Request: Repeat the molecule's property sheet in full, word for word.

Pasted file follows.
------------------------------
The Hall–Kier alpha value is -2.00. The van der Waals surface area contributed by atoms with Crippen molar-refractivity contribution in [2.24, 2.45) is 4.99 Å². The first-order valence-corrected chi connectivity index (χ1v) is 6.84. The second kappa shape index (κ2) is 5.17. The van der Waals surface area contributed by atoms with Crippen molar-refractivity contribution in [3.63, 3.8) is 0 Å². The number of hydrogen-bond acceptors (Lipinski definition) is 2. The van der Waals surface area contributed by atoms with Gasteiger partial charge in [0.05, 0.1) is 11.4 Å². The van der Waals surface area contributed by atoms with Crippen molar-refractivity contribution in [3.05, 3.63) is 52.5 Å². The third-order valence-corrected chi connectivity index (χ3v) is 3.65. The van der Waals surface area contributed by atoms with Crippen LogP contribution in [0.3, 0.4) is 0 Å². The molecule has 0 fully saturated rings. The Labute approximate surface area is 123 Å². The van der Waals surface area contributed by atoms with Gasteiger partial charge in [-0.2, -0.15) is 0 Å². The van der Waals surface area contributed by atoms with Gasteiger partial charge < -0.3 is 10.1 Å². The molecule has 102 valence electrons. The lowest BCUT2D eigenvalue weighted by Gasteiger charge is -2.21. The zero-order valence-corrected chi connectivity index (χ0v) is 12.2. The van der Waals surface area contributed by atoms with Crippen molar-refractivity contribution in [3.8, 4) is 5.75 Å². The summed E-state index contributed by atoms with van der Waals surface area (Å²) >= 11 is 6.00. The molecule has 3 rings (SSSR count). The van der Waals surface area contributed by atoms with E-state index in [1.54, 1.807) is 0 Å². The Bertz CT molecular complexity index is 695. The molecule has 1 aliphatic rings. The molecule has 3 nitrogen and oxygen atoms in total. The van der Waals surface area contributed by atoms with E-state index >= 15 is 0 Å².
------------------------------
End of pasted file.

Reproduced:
The Hall–Kier alpha value is -2.00. The van der Waals surface area contributed by atoms with Crippen molar-refractivity contribution in [2.24, 2.45) is 4.99 Å². The first-order valence-corrected chi connectivity index (χ1v) is 6.84. The second kappa shape index (κ2) is 5.17. The van der Waals surface area contributed by atoms with Crippen molar-refractivity contribution in [3.63, 3.8) is 0 Å². The number of hydrogen-bond acceptors (Lipinski definition) is 2. The van der Waals surface area contributed by atoms with Gasteiger partial charge in [0.05, 0.1) is 11.4 Å². The van der Waals surface area contributed by atoms with Crippen molar-refractivity contribution in [3.05, 3.63) is 52.5 Å². The third-order valence-corrected chi connectivity index (χ3v) is 3.65. The van der Waals surface area contributed by atoms with Crippen LogP contribution in [0.3, 0.4) is 0 Å². The molecule has 0 fully saturated rings. The Labute approximate surface area is 123 Å². The van der Waals surface area contributed by atoms with Gasteiger partial charge in [-0.2, -0.15) is 0 Å². The van der Waals surface area contributed by atoms with Gasteiger partial charge < -0.3 is 10.1 Å². The molecule has 102 valence electrons. The lowest BCUT2D eigenvalue weighted by Gasteiger charge is -2.21. The zero-order valence-corrected chi connectivity index (χ0v) is 12.2. The van der Waals surface area contributed by atoms with Crippen molar-refractivity contribution in [3.8, 4) is 5.75 Å². The summed E-state index contributed by atoms with van der Waals surface area (Å²) >= 11 is 6.00. The molecule has 3 rings (SSSR count). The van der Waals surface area contributed by atoms with E-state index in [1.54, 1.807) is 0 Å². The Bertz CT molecular complexity index is 695. The molecule has 1 aliphatic rings. The molecule has 3 nitrogen and oxygen atoms in total. The van der Waals surface area contributed by atoms with E-state index >= 15 is 0 Å².